Fat years over for mainland insurers
Shares of mainland insurance companies have enjoyed a blistering run-up over the past two years. Now there are signs the fat times may be at an end.
Few investments performed as strongly during the great Chinese bull market of 2006 and 2007 as the stocks of mainland insurers. Between 2006 and October last year, the Hong Kong-listed H shares of the mainland's largest life insurer, China Life, rose an astonishing 690 per cent.
Second-ranked life insurer Ping An did even better. Its shares climbed 750 per cent. Over the same period, the H-share index managed only a relatively paltry 277 per cent rise.
The performance of the insurers' mainland-listed A shares was equally impressive. China Life listed in Shanghai only in early January last year, but by late October had risen 298 per cent. Ping An shares made their mainland debut in late February. Over the next eight months, they had leapt 329 per cent.
It is easy enough to understand the attraction that life insurers' shares held for both domestic and international investors. China Life and Ping An have been regarded as a direct leveraged play on the development of the country's financial services industry.
With life insurance penetration rates in China just a fraction of those in developed markets and demand for savings products running high, mainland insurance companies have enjoyed stellar sales growth in recent years. Across the life insurance industry, premium income rose 25 per cent last year, easily outstripping overall economic growth.
On top of that, appetite for life insurers' shares was also sharpened by the surge in mainland stock markets. For international investors with restricted access to the A-share markets, the Hong Kong-listed stocks of big institutional investors such as China Life and Ping An represented a handy way to get exposure to the onshore equity market.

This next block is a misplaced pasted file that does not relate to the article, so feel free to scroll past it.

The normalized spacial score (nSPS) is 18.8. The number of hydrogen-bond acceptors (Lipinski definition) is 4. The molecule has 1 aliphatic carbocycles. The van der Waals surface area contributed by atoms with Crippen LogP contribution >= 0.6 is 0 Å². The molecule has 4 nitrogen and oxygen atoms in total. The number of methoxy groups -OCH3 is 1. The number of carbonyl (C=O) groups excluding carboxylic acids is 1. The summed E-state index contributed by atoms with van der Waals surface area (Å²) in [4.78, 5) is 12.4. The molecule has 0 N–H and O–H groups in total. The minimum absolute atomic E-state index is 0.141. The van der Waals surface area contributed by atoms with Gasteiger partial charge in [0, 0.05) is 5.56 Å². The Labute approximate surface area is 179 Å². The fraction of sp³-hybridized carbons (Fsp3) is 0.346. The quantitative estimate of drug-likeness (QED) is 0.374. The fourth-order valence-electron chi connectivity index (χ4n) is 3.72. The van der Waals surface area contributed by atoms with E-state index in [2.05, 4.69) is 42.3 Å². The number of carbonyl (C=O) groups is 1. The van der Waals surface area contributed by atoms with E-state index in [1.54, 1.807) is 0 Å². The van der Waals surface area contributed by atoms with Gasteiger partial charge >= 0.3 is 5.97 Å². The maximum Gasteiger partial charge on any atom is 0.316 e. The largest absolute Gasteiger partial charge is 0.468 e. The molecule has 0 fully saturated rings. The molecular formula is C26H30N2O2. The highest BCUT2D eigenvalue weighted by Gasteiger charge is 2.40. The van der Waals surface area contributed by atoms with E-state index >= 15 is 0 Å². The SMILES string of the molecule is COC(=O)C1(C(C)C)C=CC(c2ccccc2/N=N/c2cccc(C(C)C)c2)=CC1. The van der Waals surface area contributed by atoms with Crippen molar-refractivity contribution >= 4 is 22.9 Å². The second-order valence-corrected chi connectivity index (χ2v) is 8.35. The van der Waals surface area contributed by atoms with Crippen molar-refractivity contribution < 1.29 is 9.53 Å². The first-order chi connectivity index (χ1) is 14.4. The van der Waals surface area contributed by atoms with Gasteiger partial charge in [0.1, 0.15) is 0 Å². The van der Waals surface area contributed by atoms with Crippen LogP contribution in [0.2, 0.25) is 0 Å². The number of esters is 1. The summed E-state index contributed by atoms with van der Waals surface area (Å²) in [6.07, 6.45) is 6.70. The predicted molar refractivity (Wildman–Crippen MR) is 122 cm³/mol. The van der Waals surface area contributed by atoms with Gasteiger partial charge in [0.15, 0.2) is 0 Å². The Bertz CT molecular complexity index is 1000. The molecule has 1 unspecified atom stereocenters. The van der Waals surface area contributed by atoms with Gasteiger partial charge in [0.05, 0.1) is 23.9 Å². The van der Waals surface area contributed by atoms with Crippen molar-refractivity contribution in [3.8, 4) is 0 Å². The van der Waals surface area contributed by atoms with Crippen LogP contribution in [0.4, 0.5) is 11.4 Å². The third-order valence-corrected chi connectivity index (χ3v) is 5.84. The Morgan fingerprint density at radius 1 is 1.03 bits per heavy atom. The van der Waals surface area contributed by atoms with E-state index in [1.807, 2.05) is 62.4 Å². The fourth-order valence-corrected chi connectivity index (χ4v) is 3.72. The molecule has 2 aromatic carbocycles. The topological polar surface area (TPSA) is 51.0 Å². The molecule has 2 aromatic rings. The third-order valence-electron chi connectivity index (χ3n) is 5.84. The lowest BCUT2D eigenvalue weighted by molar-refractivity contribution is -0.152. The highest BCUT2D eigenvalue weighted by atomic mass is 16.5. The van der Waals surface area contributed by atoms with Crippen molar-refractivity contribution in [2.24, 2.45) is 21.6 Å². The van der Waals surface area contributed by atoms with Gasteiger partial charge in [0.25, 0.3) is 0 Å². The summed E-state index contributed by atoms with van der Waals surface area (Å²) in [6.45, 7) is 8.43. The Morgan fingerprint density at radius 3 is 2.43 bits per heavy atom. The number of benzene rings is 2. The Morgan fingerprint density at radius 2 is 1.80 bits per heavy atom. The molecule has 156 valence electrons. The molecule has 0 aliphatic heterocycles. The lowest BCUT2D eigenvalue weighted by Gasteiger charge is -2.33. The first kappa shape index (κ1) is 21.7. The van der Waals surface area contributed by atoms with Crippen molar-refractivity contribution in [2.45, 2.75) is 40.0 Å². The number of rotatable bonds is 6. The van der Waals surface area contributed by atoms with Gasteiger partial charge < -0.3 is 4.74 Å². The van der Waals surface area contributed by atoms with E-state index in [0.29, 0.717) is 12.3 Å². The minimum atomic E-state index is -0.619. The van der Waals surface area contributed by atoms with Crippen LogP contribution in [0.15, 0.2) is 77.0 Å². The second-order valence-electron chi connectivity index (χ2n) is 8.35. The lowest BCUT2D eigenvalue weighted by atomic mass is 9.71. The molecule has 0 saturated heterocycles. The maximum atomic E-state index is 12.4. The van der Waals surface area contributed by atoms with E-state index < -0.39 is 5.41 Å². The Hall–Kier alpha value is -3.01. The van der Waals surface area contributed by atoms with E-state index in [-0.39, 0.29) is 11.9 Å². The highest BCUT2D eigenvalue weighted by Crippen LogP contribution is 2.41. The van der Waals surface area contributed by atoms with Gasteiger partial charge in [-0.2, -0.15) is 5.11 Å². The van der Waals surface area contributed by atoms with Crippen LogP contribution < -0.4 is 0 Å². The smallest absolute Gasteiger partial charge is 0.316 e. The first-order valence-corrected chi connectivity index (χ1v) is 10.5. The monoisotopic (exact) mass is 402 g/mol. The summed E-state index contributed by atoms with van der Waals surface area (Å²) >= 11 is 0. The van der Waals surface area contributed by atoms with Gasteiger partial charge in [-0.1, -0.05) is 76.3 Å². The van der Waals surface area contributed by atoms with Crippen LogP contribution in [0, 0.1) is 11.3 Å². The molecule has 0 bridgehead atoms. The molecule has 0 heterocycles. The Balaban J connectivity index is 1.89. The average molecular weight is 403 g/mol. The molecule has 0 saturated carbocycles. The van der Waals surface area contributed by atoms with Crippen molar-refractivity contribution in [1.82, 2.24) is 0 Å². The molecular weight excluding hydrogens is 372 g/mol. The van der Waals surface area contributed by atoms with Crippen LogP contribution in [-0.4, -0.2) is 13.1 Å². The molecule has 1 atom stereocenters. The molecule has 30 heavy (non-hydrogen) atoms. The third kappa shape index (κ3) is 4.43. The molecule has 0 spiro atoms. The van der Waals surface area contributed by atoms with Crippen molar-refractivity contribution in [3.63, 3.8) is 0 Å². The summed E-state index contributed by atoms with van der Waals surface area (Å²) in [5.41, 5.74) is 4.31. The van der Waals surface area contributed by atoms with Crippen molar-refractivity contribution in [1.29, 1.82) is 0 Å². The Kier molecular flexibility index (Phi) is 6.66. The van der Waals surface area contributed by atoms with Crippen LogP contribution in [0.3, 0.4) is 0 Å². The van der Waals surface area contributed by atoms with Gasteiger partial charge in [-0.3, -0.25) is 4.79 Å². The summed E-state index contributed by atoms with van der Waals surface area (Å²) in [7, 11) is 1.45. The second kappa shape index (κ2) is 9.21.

Their strategy proved brilliantly effective. Last year, Chinese insurance companies earned returns of 279 billion yuan on investments of 2.7 trillion yuan, even though they were only allowed to allocate 10 per cent of their assets to equity markets.
In the last few months, however, that happy position has reversed. Since October, Shanghai A-share prices have slumped 20 per cent, helping to hammer insurers' H shares. China Life stock has fallen 36 per cent and Ping An 40 per cent (see charts).
The rout could get worse. Last week, Wu Dingfu, head of the China Insurance Regulatory Commission, warned that if the broad market sell-off continued, massive redemptions could hit insurers with liquidity problems. 'It's too horrifying to think about,' he said.
Not for everyone; insurers are typically priced by their 'embedded value', a measure that attempts to assess the value of future premium income from policies an insurer has already sold. A price-to-embedded-value ratio of more than two is usually regarded as expensive. According to analysts at Credit Suisse, both China Life and Ping An are dangerously over-priced at more than four times embedded value for this year.
With competition set to intensify this year as banks move into the Chinese insurance business and investment income evaporating as mainland markets roll over, the H-share prices of both China Life and Ping An are looking precarious, even after their recent falls.